Acton Institute Powerblog

Reducing Waste is Good Stewardship

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This Wired News article looks at the practices of various companies committed to reducing manufacturing and industrial waste. Cutting waste makes good economic and environmental sense.

“Anything that’s waste is an inefficiency in the process, and inefficiency is lost dollars,” says Patricia Calkins, vice president for environment, health and safety at Xerox. A cost that is often overlooked is that associated with waste management. “Skyrocketing landfill costs during the late 1980s and early 1990s” helped push companies toward minimization of waste.

Carpetmaker Collins & Aikman, after initiating a carpet recycling program in its plant, reduced its costs for shipping waste to landfills, which “has saved the company an estimated $1 million. It has saved several million dollars more by reducing the amount of raw materials it buys.”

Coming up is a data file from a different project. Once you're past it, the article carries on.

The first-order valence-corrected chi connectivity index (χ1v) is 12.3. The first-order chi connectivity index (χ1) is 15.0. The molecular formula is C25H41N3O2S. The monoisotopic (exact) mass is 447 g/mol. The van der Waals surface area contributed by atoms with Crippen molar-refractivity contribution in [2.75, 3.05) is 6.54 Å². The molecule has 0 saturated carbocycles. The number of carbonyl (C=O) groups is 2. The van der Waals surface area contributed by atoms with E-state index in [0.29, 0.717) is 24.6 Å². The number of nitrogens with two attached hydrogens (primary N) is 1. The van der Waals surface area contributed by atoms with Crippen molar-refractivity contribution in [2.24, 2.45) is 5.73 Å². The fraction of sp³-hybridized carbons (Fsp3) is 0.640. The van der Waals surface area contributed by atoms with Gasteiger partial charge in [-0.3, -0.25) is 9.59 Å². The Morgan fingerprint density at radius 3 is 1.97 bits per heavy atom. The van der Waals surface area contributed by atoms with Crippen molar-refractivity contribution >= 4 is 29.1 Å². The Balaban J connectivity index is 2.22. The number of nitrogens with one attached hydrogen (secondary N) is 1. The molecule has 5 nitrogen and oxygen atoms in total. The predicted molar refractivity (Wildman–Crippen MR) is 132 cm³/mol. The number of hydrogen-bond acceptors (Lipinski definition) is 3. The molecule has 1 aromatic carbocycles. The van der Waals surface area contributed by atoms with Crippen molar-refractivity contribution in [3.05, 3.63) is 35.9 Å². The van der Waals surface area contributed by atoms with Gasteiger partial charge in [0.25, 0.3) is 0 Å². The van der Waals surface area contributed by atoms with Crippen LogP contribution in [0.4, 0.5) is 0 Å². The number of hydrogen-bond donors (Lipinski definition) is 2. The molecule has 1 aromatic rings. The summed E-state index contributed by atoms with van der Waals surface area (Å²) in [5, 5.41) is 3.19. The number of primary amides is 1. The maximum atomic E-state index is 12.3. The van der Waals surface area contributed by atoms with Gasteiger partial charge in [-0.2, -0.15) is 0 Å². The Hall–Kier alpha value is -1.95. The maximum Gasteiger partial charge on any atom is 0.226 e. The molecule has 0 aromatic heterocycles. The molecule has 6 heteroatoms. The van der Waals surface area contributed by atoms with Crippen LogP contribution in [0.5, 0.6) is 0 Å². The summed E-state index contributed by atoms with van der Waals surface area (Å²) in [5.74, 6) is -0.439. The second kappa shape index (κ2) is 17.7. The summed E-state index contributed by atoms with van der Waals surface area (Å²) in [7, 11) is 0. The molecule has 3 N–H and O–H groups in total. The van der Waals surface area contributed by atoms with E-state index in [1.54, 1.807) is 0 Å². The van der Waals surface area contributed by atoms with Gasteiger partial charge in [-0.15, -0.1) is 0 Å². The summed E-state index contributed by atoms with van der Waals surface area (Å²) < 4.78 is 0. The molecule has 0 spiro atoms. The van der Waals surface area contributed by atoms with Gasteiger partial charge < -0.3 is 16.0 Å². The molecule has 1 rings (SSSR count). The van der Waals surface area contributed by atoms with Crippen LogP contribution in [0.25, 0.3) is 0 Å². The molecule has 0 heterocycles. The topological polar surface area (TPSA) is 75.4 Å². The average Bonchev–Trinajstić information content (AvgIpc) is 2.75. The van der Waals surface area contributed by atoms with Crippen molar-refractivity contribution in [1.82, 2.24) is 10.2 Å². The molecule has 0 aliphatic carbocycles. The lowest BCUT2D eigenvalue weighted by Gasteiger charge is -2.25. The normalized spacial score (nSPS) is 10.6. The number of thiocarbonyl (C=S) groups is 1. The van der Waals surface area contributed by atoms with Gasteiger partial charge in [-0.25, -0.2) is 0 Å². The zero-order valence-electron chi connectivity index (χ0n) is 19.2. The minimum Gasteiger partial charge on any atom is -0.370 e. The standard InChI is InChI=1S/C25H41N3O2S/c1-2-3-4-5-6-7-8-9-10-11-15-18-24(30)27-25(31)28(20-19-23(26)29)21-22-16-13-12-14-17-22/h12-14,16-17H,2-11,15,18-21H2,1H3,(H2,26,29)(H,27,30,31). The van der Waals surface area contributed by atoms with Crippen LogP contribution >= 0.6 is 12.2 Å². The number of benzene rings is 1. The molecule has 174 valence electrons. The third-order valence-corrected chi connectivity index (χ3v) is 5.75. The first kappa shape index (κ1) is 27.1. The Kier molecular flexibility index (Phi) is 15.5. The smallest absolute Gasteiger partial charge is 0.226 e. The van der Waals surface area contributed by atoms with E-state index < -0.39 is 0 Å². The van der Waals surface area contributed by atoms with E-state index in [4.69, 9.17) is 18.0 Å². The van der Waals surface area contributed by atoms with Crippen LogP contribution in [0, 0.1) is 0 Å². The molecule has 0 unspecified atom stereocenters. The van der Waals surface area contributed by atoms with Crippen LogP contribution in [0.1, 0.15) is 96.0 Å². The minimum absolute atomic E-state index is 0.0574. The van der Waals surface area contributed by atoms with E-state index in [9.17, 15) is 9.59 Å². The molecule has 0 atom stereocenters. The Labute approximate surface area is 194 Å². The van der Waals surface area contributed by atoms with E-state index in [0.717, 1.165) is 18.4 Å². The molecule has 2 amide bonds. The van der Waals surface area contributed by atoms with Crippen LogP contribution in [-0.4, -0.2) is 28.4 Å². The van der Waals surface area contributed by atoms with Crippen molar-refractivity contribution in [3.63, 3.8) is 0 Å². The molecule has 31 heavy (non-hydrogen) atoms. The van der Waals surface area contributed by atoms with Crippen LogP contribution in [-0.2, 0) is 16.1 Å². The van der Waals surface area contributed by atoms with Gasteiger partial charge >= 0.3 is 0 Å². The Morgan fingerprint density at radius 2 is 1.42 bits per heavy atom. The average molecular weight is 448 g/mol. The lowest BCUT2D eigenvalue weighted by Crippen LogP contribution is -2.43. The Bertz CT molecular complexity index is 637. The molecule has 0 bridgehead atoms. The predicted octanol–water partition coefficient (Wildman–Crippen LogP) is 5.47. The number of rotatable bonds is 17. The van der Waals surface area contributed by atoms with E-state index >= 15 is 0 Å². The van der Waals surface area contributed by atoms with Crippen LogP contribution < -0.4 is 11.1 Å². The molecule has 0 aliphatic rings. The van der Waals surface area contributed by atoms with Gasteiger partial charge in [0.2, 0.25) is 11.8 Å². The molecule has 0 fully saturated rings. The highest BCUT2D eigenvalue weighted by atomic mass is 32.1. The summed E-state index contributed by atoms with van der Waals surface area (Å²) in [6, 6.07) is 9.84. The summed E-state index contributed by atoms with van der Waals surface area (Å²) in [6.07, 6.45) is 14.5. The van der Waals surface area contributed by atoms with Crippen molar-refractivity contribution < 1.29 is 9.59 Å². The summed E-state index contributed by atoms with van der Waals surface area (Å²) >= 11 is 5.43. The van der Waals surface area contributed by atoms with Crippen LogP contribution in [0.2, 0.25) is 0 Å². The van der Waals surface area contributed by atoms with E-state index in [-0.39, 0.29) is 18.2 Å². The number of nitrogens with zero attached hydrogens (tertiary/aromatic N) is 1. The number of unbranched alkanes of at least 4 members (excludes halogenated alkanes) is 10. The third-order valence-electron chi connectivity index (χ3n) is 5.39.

Of course, reducing inefficiencies at any point in the system reduces waste overall. This reality is behind what Hewlett-Packard’s change in “the design of its plastic molding tools, for example, to eliminate a lot of the plastic material that was used between parts as runners.”

“That was all scrap that just went to the floor,” says David Lear, HP’s vice president of corporate, social and environmental responsibility. “The biggest win is not recycling, but engineering the material out of your system so you don’t need to worry about landfilling it.”

The whole phenomena of waste reduction points to the dynamic compatibility of economic and environmental concerns and runs counter to conventional wisdom. Good stewardship of the environment need not be at odds with good economic stewardship.